If you’re curious about 38-inch guitars, you’ve come to the right post!
Understanding Acoustic Guitar Sizes
We’re all aware that acoustic guitars are pretty common today.
Additionally, we’re looking at a standardized and very straightforward instrument.
However, things aren’t always as simple as they seem and even the slightest nuances can make a world of difference.
There are certain standard acoustic guitar and classical guitar sizes.
The problem is that there’s no rule set in stone when it comes to the full size.
But let’s first explain what the size actually means.
There are two main sizes that we can precisely measure and these are:
- Scale length
- The entire length of the instrument
Scale length refers to the usable part of the string, the size that vibrates when you pluck the open string.
So the scale length is the distance between the nut and where the strings touch the bridge.
However, this isn’t the most precise way to define it as each string can touch the bridge at a different length.
Instead, luthiers usually refer to it as the length from the nut to the 12th fret multiplied by 2.
Full-size acoustic guitars usually have scale lengths of 24 to 25.5 inches.
We can say the same about electric guitars as well.
The entire length of the instrument is measured from the top of the headstock to the very end of its body.
But mentioning guitar size can also be about its body dimensions and shapes.
And that’s a whole different story.
Overall, standard full-size acoustic guitars are usually anywhere between 36 to 42 inches long.
We also have smaller sizes labeled as ¼, ½, and ¾.
Technically, these are just random labels rather than realistic measures.
A 3/4-size guitar will usually be slightly shorter than a full-sized one, about 7/8 of the size.
What Are 38-Inch Guitars?
There is one issue with this designated category that retailers refer to as “38-inch guitars.”
Believe it or not, there’s nothing special about guitars that are 38-inches long.
It’s not something that’s regarded as a very specific trait at all.
We’re just looking at the length which falls within the regular length category.
That’s about it.
However, there’s one thing that you need to bear in mind.
If someone markets an instrument as a “38-inch guitar,” you’re almost certainly looking at a “no-name brand” guitar.
So if you see an online ad or an online listing that’s mentioning guitar dimensions and not a model name, you’re looking at a beginner guitar.
In almost all cases, it’s a low-quality instrument that’s incredibly cheap.
Sure, these guitars might be okay for absolute beginners.
But I highly doubt you can do much more with them.
However, this doesn’t mean that all guitars that are 38 inches long are bad.
Sure, beginner acoustic guitars that are in full size usually fall into the lower end of the size range.
It’s just when a guitar is marketed as one that you’re looking at a huge red flag.
What Are 38-Inch Guitars Good for?
Since you’re here, I assume that you’re either a beginner or just someone who found a cheap guitar listing online.
If you’re asking about guitars that are 38-inches long, it’s a really broad category.
So it’s pretty difficult to say anything good or bad about them.
That’s just like asking “what is a hollow-body electric guitar good for?”
A lot of things, I guess.
Some can be great and some can be awful.
But if we’re talking about something marketed or promoted as a “38-inch guitar”?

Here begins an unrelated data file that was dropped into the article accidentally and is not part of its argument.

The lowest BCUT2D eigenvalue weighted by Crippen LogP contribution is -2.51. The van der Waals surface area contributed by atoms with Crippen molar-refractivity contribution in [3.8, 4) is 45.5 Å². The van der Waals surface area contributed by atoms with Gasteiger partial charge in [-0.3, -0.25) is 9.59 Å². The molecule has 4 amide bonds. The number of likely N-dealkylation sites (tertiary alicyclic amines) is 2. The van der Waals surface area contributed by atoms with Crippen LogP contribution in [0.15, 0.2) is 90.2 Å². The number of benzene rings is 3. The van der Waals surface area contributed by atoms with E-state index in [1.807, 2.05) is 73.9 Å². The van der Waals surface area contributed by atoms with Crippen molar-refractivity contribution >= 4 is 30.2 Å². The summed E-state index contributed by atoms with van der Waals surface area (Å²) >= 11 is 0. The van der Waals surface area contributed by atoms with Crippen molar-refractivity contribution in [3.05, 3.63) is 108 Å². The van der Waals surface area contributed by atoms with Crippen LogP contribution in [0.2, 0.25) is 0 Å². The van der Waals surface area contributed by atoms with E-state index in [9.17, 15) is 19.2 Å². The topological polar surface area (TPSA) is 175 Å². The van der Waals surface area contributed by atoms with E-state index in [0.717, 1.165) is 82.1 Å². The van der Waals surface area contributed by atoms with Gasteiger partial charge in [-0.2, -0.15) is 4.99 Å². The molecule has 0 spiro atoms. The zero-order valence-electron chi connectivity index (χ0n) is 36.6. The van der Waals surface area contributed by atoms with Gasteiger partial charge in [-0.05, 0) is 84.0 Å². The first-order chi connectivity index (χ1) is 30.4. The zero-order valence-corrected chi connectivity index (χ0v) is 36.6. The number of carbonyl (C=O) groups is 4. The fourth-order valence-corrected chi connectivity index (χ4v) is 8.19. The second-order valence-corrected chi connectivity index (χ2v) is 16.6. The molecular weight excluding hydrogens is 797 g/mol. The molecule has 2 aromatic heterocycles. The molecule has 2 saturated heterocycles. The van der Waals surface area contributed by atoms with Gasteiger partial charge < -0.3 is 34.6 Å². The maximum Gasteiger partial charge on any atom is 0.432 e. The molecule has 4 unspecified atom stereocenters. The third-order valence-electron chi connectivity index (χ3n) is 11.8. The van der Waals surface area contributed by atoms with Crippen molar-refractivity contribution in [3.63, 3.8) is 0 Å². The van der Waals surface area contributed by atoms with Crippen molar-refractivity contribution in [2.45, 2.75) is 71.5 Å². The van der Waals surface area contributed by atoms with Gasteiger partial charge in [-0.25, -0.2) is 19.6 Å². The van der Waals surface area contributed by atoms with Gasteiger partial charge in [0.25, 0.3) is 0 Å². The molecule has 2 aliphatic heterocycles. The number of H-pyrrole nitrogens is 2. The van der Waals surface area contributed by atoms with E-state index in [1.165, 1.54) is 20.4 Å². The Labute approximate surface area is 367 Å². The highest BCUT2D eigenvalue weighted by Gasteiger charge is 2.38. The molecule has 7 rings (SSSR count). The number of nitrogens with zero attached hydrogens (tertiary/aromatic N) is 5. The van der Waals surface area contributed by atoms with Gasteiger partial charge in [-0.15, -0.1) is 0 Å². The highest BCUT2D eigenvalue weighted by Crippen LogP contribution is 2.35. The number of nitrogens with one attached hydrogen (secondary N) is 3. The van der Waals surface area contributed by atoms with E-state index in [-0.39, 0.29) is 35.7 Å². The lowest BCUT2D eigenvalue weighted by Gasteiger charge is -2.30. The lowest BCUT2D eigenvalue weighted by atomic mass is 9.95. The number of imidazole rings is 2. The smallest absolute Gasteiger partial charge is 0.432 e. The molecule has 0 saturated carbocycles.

Then I’d simply answer “not much.”
It’s just a cheap entry-level guitar that’s barely even a regular instrument.
We could look at it as almost a toy instrument rather than the real thing.
This, however, doesn’t mean that you should overlook it.
If you need something as an absolute beginner, these can be a fairly decent choice.
Don’t expect much from it and try not to overpay them.
On Amazon, you can find these with an additional player pack which is for under the $100 mark.
Additionally, guitars that are 38 inches long could be a good choice for adult beginners.
Or, it could also be a good choice for anyone who would feel more comfortable with just a slightly smaller guitar.
You’d be able to learn basic chords and scales on it and strum along to your favorite songs.
But once you get past this level, I’d highly advise you to get a better guitar.
Don’t Let Misleading Marketing Deceive You
Whether you’re a beginner or not, it’s not uncommon to get fooled by misleading marketing practices these days.
The whole “38-inch guitar” thing that I discussed here is just one of the examples.
I know that you came here with a different question and you’ll probably leave with more questions than answers.
The issue isn’t about different guitar sizes but rather just retailers often (but not always) trying to sell you subpar products.
So how do you know that a cheap or a mid-priced instrument which you saw online is a misleading listing?
Aside from the size in the listing title, you’ll see a few other things.
These listings often include some basic traits, like the guitar having six strings.
They’ll also mention that the guitar is made out of real wood rather than mentioning the actual tonewood.
The overall listing will be too vague to get any sensible conclusion from it.
In short, I’d almost always avoid guitars that are listed with their size in the title unless you’re an absolute beginner.
38 Inch Guitars: Conclusion
I hope this article has helped you think through 38 inch guitars and whether this sort of guitar is for you!
And if you want to read more about guitar recommendations on this blog, then check out:
Lastly, feel free to leave a message in the comments below if you have questions about this or another guitar-related topic!